I don't have any magic formulas. There is a certain degree of luck, but if you're sitting down and planning the path to get there, my best guess is you're not going to.

I have no idea how many times I bet the entire company and my whole net worth on something that either really worked or at least worked enough so it didn't break you. And we've used leverage way more than people would advise.

What do you like about debt leverage?

Leverage allows you to keep more. Instead of owning 10 per cent of Paramount, I was able, by levering it up, to continue to own 50 per cent, and also to control the growth a bit.

Other people have grown magnificent companies like Canadian Natural Resources Ltd. or Renaissance Energy. They built big, big companies and made tremendous wealth for themselves and others. I just did it a different way. I made it smaller, but kept a bigger chunk.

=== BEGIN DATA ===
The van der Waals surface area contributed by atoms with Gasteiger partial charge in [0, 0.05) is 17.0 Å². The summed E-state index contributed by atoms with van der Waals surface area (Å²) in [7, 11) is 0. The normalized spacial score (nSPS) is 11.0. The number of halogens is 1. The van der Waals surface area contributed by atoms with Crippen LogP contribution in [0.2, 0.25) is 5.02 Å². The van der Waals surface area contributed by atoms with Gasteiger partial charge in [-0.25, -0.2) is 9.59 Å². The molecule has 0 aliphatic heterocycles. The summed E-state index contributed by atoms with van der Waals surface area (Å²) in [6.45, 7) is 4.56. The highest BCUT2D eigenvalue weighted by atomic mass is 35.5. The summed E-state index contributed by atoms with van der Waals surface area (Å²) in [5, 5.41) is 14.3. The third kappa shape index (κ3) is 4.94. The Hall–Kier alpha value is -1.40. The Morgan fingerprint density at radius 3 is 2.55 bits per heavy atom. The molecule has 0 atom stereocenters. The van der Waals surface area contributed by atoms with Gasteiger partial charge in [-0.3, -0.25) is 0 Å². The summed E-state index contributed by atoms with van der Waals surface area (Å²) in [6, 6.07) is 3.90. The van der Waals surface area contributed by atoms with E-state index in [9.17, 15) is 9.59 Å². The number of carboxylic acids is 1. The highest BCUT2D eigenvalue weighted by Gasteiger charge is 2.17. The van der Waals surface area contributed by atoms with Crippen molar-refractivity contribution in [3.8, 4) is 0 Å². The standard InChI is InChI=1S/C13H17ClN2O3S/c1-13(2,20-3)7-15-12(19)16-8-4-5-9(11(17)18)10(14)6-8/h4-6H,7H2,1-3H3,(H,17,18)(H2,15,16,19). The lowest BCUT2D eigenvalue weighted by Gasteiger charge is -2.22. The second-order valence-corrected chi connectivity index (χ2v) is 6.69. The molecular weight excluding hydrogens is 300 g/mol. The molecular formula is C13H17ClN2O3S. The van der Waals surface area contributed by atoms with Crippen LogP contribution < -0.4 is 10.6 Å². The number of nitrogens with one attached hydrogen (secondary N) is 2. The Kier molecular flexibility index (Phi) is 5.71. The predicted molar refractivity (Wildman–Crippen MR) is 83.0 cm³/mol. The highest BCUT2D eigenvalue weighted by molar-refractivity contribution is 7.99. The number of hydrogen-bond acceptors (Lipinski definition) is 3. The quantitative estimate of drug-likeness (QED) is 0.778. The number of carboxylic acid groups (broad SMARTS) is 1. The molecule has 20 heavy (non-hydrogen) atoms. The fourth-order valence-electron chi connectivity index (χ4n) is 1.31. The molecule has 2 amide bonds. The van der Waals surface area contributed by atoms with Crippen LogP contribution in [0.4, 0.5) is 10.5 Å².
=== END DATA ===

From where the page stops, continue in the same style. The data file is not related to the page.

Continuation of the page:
You also own some

restaurants.

We have six, including Wildwood and Bonterra, two of the high-end ones in Calgary. The restaurants haven't made me any money but they haven't cost me any. For the restaurant business, that's pretty good.

If you aren't making money, why are you still in the

business?

It's not bothering me, and it's kind of a diversion. I have thoroughbred racehorses too, and those cost money. They're also a diversion.

Is your family in the

energy business?

Two of the kids basically run the energy companies - Susan and Jim.

Do the kids have what

it takes?